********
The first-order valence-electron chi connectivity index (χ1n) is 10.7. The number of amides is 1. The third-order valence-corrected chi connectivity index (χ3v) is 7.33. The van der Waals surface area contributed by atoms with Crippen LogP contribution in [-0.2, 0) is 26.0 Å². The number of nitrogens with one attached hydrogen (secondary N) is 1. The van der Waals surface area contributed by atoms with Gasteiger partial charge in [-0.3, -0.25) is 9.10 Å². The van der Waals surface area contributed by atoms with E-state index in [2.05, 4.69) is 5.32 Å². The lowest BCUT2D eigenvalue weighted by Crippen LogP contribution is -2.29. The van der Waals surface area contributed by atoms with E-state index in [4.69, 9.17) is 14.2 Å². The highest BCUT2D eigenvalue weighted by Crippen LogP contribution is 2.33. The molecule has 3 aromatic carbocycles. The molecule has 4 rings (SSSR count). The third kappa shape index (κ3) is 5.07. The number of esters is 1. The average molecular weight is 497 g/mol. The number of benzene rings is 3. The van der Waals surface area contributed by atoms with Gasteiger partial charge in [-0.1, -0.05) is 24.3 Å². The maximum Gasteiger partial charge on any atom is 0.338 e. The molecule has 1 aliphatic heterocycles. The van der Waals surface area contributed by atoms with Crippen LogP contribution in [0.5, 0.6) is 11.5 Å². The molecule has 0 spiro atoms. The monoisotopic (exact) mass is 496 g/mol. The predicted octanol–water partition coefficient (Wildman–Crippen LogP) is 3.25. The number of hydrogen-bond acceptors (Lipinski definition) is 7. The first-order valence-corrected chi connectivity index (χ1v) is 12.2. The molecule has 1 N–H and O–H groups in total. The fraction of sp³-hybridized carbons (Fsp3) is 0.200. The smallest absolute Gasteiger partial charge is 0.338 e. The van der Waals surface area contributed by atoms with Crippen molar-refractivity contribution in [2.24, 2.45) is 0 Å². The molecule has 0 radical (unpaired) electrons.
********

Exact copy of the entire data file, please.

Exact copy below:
The first-order valence-electron chi connectivity index (χ1n) is 10.7. The number of amides is 1. The third-order valence-corrected chi connectivity index (χ3v) is 7.33. The van der Waals surface area contributed by atoms with Crippen LogP contribution in [-0.2, 0) is 26.0 Å². The number of nitrogens with one attached hydrogen (secondary N) is 1. The van der Waals surface area contributed by atoms with Gasteiger partial charge in [-0.3, -0.25) is 9.10 Å². The van der Waals surface area contributed by atoms with E-state index in [2.05, 4.69) is 5.32 Å². The lowest BCUT2D eigenvalue weighted by Crippen LogP contribution is -2.29. The van der Waals surface area contributed by atoms with E-state index in [4.69, 9.17) is 14.2 Å². The highest BCUT2D eigenvalue weighted by Crippen LogP contribution is 2.33. The molecule has 3 aromatic carbocycles. The molecule has 4 rings (SSSR count). The third kappa shape index (κ3) is 5.07. The number of esters is 1. The average molecular weight is 497 g/mol. The number of benzene rings is 3. The van der Waals surface area contributed by atoms with Gasteiger partial charge in [-0.1, -0.05) is 24.3 Å². The maximum Gasteiger partial charge on any atom is 0.338 e. The molecule has 1 aliphatic heterocycles. The van der Waals surface area contributed by atoms with Crippen LogP contribution in [0.5, 0.6) is 11.5 Å². The molecule has 0 spiro atoms. The monoisotopic (exact) mass is 496 g/mol. The predicted octanol–water partition coefficient (Wildman–Crippen LogP) is 3.25. The number of hydrogen-bond acceptors (Lipinski definition) is 7. The first-order valence-corrected chi connectivity index (χ1v) is 12.2. The molecule has 1 N–H and O–H groups in total. The fraction of sp³-hybridized carbons (Fsp3) is 0.200. The smallest absolute Gasteiger partial charge is 0.338 e. The van der Waals surface area contributed by atoms with Crippen molar-refractivity contribution in [2.24, 2.45) is 0 Å². The molecule has 0 radical (unpaired) electrons.